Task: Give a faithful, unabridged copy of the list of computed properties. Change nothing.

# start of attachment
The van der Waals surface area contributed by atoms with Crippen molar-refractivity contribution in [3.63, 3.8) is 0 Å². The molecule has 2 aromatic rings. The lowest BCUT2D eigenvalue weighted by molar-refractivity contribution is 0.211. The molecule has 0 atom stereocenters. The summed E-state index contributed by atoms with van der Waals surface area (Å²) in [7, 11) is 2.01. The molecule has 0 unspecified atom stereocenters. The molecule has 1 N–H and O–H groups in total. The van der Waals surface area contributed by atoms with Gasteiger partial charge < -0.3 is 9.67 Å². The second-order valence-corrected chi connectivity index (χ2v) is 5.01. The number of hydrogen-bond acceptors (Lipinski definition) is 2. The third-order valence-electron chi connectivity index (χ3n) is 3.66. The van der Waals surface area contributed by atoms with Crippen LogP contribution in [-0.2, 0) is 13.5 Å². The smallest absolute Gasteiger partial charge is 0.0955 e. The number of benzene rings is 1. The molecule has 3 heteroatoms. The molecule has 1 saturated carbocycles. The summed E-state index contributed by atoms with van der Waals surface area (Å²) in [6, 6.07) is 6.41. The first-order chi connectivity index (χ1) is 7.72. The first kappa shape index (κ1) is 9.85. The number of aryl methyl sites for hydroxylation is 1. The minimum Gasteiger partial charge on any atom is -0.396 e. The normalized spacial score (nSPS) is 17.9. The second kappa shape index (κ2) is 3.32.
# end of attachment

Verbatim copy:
The van der Waals surface area contributed by atoms with Crippen molar-refractivity contribution in [3.63, 3.8) is 0 Å². The molecule has 2 aromatic rings. The lowest BCUT2D eigenvalue weighted by molar-refractivity contribution is 0.211. The molecule has 0 atom stereocenters. The summed E-state index contributed by atoms with van der Waals surface area (Å²) in [7, 11) is 2.01. The molecule has 0 unspecified atom stereocenters. The molecule has 1 N–H and O–H groups in total. The van der Waals surface area contributed by atoms with Gasteiger partial charge < -0.3 is 9.67 Å². The second-order valence-corrected chi connectivity index (χ2v) is 5.01. The number of hydrogen-bond acceptors (Lipinski definition) is 2. The third-order valence-electron chi connectivity index (χ3n) is 3.66. The van der Waals surface area contributed by atoms with Crippen LogP contribution in [-0.2, 0) is 13.5 Å². The smallest absolute Gasteiger partial charge is 0.0955 e. The number of benzene rings is 1. The molecule has 3 heteroatoms. The molecule has 1 saturated carbocycles. The summed E-state index contributed by atoms with van der Waals surface area (Å²) in [6, 6.07) is 6.41. The first-order chi connectivity index (χ1) is 7.72. The first kappa shape index (κ1) is 9.85. The number of aryl methyl sites for hydroxylation is 1. The minimum Gasteiger partial charge on any atom is -0.396 e. The normalized spacial score (nSPS) is 17.9. The second kappa shape index (κ2) is 3.32.